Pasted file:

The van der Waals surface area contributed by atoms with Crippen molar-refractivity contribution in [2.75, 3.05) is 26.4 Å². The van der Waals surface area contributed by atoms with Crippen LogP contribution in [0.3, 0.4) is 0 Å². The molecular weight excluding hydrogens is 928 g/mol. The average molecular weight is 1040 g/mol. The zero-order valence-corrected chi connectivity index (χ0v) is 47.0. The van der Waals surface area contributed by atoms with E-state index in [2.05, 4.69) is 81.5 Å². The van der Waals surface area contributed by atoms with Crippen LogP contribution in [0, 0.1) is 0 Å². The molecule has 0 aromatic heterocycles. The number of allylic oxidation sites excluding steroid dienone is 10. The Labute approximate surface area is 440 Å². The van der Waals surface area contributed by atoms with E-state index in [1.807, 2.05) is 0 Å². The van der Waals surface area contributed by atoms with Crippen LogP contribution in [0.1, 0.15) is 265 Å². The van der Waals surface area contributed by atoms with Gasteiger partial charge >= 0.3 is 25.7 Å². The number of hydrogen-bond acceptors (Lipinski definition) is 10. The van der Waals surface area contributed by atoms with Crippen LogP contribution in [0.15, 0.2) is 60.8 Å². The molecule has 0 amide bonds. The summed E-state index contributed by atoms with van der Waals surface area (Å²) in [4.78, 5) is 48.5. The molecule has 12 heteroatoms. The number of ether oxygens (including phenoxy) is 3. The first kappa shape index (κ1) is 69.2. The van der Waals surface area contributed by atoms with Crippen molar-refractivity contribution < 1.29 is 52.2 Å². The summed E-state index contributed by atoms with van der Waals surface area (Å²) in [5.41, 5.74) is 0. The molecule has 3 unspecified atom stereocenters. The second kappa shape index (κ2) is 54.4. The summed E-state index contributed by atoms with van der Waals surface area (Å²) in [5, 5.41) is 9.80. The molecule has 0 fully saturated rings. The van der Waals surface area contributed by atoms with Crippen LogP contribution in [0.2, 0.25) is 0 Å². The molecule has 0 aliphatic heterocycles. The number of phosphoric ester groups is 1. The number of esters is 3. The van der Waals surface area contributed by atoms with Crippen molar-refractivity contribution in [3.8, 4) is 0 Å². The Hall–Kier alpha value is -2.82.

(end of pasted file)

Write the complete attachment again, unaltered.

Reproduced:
The van der Waals surface area contributed by atoms with Crippen molar-refractivity contribution in [2.75, 3.05) is 26.4 Å². The van der Waals surface area contributed by atoms with Crippen LogP contribution in [0.3, 0.4) is 0 Å². The molecular weight excluding hydrogens is 928 g/mol. The average molecular weight is 1040 g/mol. The zero-order valence-corrected chi connectivity index (χ0v) is 47.0. The van der Waals surface area contributed by atoms with E-state index in [2.05, 4.69) is 81.5 Å². The van der Waals surface area contributed by atoms with Crippen LogP contribution in [0, 0.1) is 0 Å². The molecule has 0 aromatic heterocycles. The number of allylic oxidation sites excluding steroid dienone is 10. The Labute approximate surface area is 440 Å². The van der Waals surface area contributed by atoms with E-state index in [1.807, 2.05) is 0 Å². The van der Waals surface area contributed by atoms with Crippen LogP contribution in [0.1, 0.15) is 265 Å². The van der Waals surface area contributed by atoms with Gasteiger partial charge >= 0.3 is 25.7 Å². The number of hydrogen-bond acceptors (Lipinski definition) is 10. The van der Waals surface area contributed by atoms with Crippen LogP contribution in [0.15, 0.2) is 60.8 Å². The molecule has 0 amide bonds. The summed E-state index contributed by atoms with van der Waals surface area (Å²) in [4.78, 5) is 48.5. The molecule has 12 heteroatoms. The number of ether oxygens (including phenoxy) is 3. The first kappa shape index (κ1) is 69.2. The van der Waals surface area contributed by atoms with Crippen molar-refractivity contribution < 1.29 is 52.2 Å². The summed E-state index contributed by atoms with van der Waals surface area (Å²) in [5.41, 5.74) is 0. The molecule has 3 unspecified atom stereocenters. The second kappa shape index (κ2) is 54.4. The summed E-state index contributed by atoms with van der Waals surface area (Å²) in [5, 5.41) is 9.80. The molecule has 0 fully saturated rings. The van der Waals surface area contributed by atoms with Crippen LogP contribution in [0.2, 0.25) is 0 Å². The molecule has 0 aliphatic heterocycles. The number of phosphoric ester groups is 1. The number of esters is 3. The van der Waals surface area contributed by atoms with Crippen molar-refractivity contribution in [3.8, 4) is 0 Å². The Hall–Kier alpha value is -2.82.